Premium features for small businesses – rolling out in the coming months – will include the ability to manage chats across up to 10 devices, as well as new customizable WhatsApp click-to-chat links to help businesses attract customers to their online presence, the company said in its blog.
“We think messaging in general is the future of how people will want to communicate with businesses and vice versa. It’s the fastest and easiest way to get things done,” the spokesperson said.
Why Main Street business is a focus for WhatsApp push
Analysts see a wide potential. “Messaging is an international forum that everyone uses on an ongoing basis. It’s massive and growing,” said Brian Fitzgerald, managing director and senior equity research analyst at Wells Fargo Securities.
There is significant room for growth in the U.S., where WhatsApp is still “a largely untapped resource for small businesses,” said Rob Retzlaff, executive director of the United Trade Council, a nonprofit that promotes business access to minor in digital technologies. and tools.
This is something Meta sees changing over time. “We strongly believe that this behavior will continue to grow around the world,” said Sheryl Sandberg, the company’s chief operating officer, on the July 27 second-quarter earnings call. The company estimates that 1 billion users are messaging a business every week on WhatsApp, Messenger and Instagram.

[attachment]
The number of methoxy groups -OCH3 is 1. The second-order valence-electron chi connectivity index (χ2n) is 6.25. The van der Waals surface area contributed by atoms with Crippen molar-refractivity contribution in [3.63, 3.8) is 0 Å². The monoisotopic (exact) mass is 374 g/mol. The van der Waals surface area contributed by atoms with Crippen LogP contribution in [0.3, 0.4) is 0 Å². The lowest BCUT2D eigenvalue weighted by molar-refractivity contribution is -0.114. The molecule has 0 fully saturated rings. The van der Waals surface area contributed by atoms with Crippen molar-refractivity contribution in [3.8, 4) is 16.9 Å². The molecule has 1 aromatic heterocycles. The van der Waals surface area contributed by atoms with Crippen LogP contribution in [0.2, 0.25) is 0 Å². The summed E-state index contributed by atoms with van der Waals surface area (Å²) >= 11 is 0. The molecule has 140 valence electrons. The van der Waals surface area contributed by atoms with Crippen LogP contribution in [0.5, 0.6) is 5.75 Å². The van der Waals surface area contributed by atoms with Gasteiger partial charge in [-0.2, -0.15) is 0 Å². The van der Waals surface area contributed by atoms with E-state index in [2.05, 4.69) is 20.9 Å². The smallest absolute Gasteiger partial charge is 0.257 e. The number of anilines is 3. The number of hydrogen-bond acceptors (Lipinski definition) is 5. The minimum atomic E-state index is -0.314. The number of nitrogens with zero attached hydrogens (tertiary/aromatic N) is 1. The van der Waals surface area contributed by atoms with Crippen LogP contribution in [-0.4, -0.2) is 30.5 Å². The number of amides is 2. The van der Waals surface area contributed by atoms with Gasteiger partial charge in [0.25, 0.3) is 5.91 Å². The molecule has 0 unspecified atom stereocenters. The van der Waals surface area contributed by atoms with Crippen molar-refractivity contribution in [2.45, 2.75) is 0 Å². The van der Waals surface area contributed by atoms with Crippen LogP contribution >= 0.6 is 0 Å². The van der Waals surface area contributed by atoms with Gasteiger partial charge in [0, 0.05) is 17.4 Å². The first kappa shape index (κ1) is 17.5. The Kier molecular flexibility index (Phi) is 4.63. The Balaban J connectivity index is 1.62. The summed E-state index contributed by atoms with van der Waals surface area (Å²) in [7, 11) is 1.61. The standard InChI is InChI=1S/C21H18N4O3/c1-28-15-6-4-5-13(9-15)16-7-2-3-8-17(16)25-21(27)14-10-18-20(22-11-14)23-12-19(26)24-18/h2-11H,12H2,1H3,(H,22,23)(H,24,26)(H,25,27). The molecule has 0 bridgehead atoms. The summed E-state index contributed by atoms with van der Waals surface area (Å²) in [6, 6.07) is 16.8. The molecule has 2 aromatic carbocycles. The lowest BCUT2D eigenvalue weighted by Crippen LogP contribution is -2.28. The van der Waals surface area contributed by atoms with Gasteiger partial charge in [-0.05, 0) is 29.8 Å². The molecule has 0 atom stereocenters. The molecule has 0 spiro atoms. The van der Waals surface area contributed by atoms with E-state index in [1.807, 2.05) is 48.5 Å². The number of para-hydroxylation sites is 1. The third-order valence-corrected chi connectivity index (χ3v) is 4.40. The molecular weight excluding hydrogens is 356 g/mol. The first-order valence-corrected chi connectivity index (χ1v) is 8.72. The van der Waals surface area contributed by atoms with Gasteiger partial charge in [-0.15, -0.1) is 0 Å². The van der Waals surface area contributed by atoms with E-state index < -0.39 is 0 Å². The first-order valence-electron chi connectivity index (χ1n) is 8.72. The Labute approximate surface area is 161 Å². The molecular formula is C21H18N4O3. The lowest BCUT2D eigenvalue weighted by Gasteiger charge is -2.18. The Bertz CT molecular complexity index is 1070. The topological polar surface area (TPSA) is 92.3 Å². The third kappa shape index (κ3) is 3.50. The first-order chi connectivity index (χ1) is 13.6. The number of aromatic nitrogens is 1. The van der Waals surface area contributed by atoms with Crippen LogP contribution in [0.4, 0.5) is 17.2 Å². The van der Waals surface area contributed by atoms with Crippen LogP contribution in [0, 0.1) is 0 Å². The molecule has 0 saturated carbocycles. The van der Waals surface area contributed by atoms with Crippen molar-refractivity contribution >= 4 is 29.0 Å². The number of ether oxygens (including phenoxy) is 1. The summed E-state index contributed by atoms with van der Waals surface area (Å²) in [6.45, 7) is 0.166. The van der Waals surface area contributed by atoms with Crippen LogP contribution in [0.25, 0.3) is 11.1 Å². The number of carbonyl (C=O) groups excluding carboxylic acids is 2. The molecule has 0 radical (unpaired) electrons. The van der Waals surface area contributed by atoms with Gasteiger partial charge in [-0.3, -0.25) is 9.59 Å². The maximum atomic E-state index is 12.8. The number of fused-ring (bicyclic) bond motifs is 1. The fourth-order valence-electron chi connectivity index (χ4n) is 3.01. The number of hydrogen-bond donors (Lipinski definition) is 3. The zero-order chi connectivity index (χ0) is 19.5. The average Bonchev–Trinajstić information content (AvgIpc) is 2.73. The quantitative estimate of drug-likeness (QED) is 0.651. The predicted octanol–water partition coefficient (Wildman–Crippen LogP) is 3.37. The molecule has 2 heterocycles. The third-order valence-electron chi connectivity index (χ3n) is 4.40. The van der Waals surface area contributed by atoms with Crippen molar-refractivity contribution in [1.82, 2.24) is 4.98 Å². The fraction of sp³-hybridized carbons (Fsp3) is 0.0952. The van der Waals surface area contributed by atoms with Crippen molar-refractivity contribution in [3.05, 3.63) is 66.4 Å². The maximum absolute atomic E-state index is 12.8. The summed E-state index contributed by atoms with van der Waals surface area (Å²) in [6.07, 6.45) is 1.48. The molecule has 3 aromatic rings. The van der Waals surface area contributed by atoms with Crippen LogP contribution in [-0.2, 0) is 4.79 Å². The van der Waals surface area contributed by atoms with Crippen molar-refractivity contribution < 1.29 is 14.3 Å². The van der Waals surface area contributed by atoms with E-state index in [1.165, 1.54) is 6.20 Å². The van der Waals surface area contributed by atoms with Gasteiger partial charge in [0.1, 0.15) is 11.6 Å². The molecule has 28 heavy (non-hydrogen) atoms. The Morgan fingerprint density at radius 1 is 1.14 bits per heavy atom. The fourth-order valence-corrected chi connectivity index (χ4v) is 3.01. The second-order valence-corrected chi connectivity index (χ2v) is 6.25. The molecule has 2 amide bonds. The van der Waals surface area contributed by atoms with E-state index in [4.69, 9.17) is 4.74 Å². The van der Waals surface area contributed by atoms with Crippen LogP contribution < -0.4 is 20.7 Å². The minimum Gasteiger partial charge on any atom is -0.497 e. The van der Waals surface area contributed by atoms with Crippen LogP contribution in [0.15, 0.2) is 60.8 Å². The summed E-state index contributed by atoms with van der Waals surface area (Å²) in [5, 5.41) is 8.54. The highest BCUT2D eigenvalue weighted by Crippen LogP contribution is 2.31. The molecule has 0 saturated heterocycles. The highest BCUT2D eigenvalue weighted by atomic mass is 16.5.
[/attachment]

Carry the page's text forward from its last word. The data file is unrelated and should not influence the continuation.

The need for free and low-cost digital tools for small businesses is underscored by a 2021 report from the Affiliated Commerce Council. The report noted that about 11 million small businesses would have closed all or part of their business if not for the digital tools that allowed them to continue operating.
A driver for Meta in promoting WhatsApp Business is advertising revenue. “Click-to-message is already a multibillion-dollar business for us, and we continue to see strong double-digit growth year over year,” Sandberg said on the second-quarter earnings call. “Click to message is one of our fastest growing ad formats for us,” she added. The company does not disclose how much business comes from WhatsApp versus Messenger or Instagram.
Businesses like this format because it’s “an inexpensive way to interact [with consumers] it feels a little more personal,” Kelley said.
Let’s say, for example, a customer sees a Facebook ad for a sneaker retailer and connects directly with the business via WhatsApp. “In a world where we’re trying to do more and more with less and less data, there’s no leakage here. Everything is protected,” Fitzgerald said. “No one [else] the world knows I bought these sneakers and there’s a direct business-to-consumer connection.”
Additionally, by offering premium services, Meta can increase revenue, at least incrementally, Kelley said.
José Montoya Gamboa, owner of Malhaya in Mexico, who has used the free business app for several years, said he plans to pay for the premium version when it becomes available because he likes the ability to use it on multiple devices.
But Geraldine Colocia, community manager at Someone Somewhere, a certified B corporation that partners with hundreds of artisans across Mexico, isn’t sure. She has used the free version of the app for more than two years and would consider paying for it, but the decision will turn on current features and pricing, she said.